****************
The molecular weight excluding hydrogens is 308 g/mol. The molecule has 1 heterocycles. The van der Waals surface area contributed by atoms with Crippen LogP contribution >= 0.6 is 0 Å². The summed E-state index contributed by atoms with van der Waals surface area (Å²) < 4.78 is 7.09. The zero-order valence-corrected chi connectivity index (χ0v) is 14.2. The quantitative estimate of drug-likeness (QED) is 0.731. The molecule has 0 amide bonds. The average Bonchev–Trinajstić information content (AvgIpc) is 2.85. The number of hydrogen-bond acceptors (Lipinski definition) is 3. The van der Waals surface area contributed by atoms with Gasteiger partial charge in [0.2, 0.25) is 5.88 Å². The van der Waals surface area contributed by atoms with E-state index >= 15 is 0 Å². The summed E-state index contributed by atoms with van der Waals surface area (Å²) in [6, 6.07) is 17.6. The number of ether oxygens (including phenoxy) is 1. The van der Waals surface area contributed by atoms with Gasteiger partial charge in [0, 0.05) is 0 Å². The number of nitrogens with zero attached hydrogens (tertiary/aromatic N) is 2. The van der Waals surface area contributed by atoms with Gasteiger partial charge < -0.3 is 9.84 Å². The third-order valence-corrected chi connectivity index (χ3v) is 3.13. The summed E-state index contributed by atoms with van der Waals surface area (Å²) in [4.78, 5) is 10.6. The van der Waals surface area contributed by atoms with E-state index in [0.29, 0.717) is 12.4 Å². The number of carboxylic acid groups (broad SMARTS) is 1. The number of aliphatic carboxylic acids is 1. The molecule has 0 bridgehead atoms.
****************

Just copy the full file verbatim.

The molecular weight excluding hydrogens is 308 g/mol. The molecule has 1 heterocycles. The van der Waals surface area contributed by atoms with Crippen LogP contribution >= 0.6 is 0 Å². The summed E-state index contributed by atoms with van der Waals surface area (Å²) < 4.78 is 7.09. The zero-order valence-corrected chi connectivity index (χ0v) is 14.2. The quantitative estimate of drug-likeness (QED) is 0.731. The molecule has 0 amide bonds. The average Bonchev–Trinajstić information content (AvgIpc) is 2.85. The number of hydrogen-bond acceptors (Lipinski definition) is 3. The van der Waals surface area contributed by atoms with Gasteiger partial charge in [0.2, 0.25) is 5.88 Å². The van der Waals surface area contributed by atoms with E-state index >= 15 is 0 Å². The summed E-state index contributed by atoms with van der Waals surface area (Å²) in [6, 6.07) is 17.6. The number of ether oxygens (including phenoxy) is 1. The van der Waals surface area contributed by atoms with Gasteiger partial charge in [0, 0.05) is 0 Å². The number of nitrogens with zero attached hydrogens (tertiary/aromatic N) is 2. The van der Waals surface area contributed by atoms with Gasteiger partial charge < -0.3 is 9.84 Å². The third-order valence-corrected chi connectivity index (χ3v) is 3.13. The summed E-state index contributed by atoms with van der Waals surface area (Å²) in [4.78, 5) is 10.6. The van der Waals surface area contributed by atoms with E-state index in [0.29, 0.717) is 12.4 Å². The number of carboxylic acid groups (broad SMARTS) is 1. The number of aliphatic carboxylic acids is 1. The molecule has 0 bridgehead atoms.